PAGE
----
While searching for a blog topic, two reports spanning the good/bad news spectrum caught my eye, because Zillow.com had a hand in both.
To check out a Zillow-backed report showing the relative strength of the South Bay housing market, CLICK HERE.
To check out a different Zillow-cited report showing how home values and negative equity are still headed in the wrong direction, CLICK HERE.
Zillow is good for a few things, and not particularly good for others. They track housing statistics, and have some very detailed market reports that can be fairly telling. Their site also has all of the latest mortgage rates, and other helpful tools for buyers and sellers.
Housing statistics simply report what has already happened, and there isn’t much room to screw that up. Yet where Zillow use can get dangerous is when people treat it like the Kelly Blue Book of housing, and believe what they find out. Users can plug their home’s address into Zillow and get a “Zestimate” of value. Apparently, this value is derived from some sort of algorithm involving tax record specifications of a home, and reported sales activity in the area.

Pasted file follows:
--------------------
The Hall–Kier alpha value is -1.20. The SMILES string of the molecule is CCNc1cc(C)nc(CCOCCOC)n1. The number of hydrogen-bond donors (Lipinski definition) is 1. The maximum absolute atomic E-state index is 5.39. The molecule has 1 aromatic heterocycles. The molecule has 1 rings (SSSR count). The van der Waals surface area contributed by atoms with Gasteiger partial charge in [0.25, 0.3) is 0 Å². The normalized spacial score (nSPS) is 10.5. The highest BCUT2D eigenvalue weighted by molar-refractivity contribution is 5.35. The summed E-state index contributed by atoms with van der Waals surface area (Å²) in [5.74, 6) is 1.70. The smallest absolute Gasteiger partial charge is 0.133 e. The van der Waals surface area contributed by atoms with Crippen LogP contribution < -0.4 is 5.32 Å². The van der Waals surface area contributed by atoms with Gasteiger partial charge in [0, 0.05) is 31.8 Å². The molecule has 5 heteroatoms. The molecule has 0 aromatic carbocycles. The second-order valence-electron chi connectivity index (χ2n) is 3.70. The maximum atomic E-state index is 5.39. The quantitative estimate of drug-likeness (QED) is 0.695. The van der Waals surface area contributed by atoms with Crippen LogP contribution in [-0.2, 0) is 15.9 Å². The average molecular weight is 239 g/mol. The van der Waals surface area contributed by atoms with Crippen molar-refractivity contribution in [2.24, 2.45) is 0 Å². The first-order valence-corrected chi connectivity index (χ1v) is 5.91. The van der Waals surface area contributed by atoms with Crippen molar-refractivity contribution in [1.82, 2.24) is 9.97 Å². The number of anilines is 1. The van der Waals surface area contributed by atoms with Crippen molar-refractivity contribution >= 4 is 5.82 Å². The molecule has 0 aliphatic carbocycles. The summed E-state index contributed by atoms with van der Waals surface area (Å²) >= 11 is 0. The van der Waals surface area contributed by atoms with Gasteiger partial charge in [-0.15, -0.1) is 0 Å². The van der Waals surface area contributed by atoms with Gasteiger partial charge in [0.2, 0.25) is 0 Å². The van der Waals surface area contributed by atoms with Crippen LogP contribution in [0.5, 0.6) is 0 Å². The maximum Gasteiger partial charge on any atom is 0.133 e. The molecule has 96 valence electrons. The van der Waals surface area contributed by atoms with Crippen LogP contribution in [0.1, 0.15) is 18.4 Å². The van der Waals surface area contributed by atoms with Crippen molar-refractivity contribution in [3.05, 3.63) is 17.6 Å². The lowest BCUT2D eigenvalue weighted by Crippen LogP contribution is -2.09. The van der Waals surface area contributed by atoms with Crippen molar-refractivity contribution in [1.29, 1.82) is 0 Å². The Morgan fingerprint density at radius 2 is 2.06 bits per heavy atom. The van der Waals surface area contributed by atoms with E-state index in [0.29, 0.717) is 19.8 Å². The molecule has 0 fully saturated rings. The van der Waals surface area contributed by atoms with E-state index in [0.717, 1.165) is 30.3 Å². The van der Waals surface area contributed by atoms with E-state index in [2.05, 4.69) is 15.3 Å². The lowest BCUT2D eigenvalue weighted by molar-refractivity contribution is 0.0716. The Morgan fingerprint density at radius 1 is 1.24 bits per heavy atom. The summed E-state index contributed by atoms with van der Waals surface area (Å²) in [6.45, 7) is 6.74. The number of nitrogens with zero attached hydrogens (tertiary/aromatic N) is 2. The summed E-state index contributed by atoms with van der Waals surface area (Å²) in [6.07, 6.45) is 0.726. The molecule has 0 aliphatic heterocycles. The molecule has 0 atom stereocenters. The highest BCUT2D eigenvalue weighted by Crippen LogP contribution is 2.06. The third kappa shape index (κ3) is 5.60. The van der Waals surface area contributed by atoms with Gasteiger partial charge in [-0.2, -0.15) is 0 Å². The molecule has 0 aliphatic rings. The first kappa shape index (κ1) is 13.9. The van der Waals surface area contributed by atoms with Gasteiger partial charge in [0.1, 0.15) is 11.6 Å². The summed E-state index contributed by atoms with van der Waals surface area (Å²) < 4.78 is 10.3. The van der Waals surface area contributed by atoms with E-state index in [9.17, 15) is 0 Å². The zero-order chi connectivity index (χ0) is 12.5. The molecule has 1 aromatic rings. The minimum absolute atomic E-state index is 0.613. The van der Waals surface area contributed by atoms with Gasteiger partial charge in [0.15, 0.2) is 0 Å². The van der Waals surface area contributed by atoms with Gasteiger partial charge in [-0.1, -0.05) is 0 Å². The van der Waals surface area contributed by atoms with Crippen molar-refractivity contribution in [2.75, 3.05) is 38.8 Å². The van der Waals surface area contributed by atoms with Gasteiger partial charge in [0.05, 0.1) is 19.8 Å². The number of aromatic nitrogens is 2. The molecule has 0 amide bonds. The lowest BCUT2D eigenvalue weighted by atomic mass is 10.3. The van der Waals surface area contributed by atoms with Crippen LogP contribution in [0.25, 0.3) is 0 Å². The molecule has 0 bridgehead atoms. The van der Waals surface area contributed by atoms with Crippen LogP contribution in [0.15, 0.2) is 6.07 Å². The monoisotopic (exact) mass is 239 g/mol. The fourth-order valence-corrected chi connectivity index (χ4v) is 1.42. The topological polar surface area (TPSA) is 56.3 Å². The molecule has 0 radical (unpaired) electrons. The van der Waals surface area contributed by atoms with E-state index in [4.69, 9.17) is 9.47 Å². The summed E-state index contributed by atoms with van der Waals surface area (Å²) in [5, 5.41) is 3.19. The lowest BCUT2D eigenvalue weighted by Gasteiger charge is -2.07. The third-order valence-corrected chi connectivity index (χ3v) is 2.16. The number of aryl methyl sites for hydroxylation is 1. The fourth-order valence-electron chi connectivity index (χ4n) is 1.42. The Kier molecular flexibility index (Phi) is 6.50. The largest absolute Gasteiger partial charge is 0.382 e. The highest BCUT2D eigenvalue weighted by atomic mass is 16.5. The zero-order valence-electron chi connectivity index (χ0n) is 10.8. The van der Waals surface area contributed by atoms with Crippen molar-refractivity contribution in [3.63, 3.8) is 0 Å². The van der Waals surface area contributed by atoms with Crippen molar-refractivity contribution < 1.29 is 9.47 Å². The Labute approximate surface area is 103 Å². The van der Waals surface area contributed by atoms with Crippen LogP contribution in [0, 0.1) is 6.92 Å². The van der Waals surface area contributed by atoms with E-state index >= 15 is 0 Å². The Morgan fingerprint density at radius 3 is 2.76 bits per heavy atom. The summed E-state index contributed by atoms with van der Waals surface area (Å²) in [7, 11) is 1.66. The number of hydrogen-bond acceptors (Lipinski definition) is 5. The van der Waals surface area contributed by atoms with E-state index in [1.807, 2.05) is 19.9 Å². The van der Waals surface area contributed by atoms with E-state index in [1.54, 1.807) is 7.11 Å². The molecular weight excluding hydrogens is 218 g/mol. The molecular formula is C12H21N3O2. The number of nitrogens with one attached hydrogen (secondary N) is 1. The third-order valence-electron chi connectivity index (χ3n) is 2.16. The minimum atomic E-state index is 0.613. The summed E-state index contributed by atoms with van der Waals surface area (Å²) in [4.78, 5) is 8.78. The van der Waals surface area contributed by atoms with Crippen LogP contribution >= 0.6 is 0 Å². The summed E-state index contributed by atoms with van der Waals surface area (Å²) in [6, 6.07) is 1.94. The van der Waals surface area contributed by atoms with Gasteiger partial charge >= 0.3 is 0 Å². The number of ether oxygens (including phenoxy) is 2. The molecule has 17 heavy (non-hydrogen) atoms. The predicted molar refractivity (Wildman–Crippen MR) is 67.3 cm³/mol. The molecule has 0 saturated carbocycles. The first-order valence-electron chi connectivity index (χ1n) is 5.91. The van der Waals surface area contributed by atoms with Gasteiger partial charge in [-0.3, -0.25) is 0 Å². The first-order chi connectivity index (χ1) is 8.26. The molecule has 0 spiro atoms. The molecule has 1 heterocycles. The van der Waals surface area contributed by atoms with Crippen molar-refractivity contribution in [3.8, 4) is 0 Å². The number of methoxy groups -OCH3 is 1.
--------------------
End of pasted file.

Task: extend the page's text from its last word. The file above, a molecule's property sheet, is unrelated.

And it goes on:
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Sometimes, conditions are in place for Zillow to provide near-exact values. For homes that are located in complexes or communities of similar homes, sales data for the immediate area may be a strong indicator, especially if the area has high levels of sales activity. Yet for most other homes, things aren’t so simple.
Often times, tax records don’t accurately report what’s on the ground, which can throw estimates off big-time. Additionally, location is widely considered the number one factor driving values, and this is often measured by more than just geographical distance. All things considered, Zillow can miss the market value for a home by as much as 50%, with the disparity being greater in rural areas, older homes, and homes with a greater deal of location-driven value.
Obviously a mathematical formula isn’t the answer for those curious about a home’s value. Yet so many trust something as arbitrary as Zillow when making major housing decisions. Don’t. A qualified real estate professional can give an accurate idea of a home’s market value using statistical data coupled with intuition, a formula that computers have not quite mastered…yet.
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